In a blockbuster announcement that underscores the massive political victory that the handover of sovereignty represents to the US, Jordan’s King Abdullah announced that Jordan would send troops to assist the new Iraqi government if asked:
Jordan’s King Abdullah II said Thursday his country would be willing to send troops to Iraq, potentially becoming the first Arab state to do so. The statement marked a major shift in Jordan’s position on Iraq. Abdullah had initially refused to send troops.
In an interview Thursday with the British Broadcasting Corp. television “Newsnight” program, he said the new Iraqi interim government had changes his mind.
“I presume that if the Iraqis ask us for help directly it would be very difficult for us to say no,” he said. “Our message to the president or the prime minister is: Tell us what you want. Tell us how we can help, and you have 110 percent support from us.”
Jordan allied with the US for political support for the Iraq War, causing hard feelings among some of its neighbors but boosting Anglo-American efforts in the region. Now that the Bush administration held the line on the transfer of sovereignty to the Iraqis, Abdullah now feels free to provide more material assistance, as it avoids directly aiding the US.
This announcement represents a stunning endorsement of Bush’s decision to stand firm on sovereignty as well as underscore the legitimacy of its nature. Bush’s critics have repeatedly charged that Iraqi sovereignty is nothing but a sham. Obviously, Abdullah disagrees to such an extent that he is willing to place his own armed services under Allawi’s jurisdiction, something he refused to do with Americans in charge. I rather doubt that Jordan would countenance its troops under the command of Western, Christian commanders. Even under Allawi’s command, Jordan risks a political backlash from extremist groups inside and outside of its borders for supporting the independent and representative government forming in the heart of Arabia.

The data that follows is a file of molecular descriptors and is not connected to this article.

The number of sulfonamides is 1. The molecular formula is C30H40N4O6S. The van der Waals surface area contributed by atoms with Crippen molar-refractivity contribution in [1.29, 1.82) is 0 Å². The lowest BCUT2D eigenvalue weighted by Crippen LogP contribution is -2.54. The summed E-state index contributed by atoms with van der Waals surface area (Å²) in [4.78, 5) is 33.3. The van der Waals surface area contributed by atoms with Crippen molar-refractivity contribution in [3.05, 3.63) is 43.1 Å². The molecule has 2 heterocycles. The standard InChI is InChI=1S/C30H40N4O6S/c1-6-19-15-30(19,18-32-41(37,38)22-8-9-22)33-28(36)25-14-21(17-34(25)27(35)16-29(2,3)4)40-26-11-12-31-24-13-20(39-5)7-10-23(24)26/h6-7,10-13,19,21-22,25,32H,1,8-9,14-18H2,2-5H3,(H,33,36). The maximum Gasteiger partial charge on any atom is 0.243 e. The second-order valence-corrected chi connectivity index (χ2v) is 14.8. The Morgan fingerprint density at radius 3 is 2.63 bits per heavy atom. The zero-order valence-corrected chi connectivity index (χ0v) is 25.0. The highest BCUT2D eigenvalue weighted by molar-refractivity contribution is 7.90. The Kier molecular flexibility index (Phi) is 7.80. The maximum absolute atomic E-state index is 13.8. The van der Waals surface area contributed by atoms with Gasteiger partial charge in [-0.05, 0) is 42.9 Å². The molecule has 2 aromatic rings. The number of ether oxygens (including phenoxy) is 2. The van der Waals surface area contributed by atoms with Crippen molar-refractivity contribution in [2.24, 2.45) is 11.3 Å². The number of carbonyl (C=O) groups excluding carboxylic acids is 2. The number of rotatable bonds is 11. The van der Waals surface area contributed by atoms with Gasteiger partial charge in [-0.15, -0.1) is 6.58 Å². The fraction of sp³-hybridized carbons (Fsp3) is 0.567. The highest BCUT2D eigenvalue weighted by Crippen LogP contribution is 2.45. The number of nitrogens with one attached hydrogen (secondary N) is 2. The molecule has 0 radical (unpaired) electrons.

Will this convince the doubters that the Bush strategy and diplomacy has been badly underestimated?
UPDATE: More from the BBC:
Praising the new Iraqi leaders, whom he described as “good, tough, courageous people” he urged them to call on the Jordanian people for support.
“The challenges… that face them on security are going to be their major problem and they are going to need everybody’s help,” he said.
Perhaps it’s just that Abdullah has a better vantage point than International ANSWER and the rest of the naysayers … or maybe he just has his eyes open.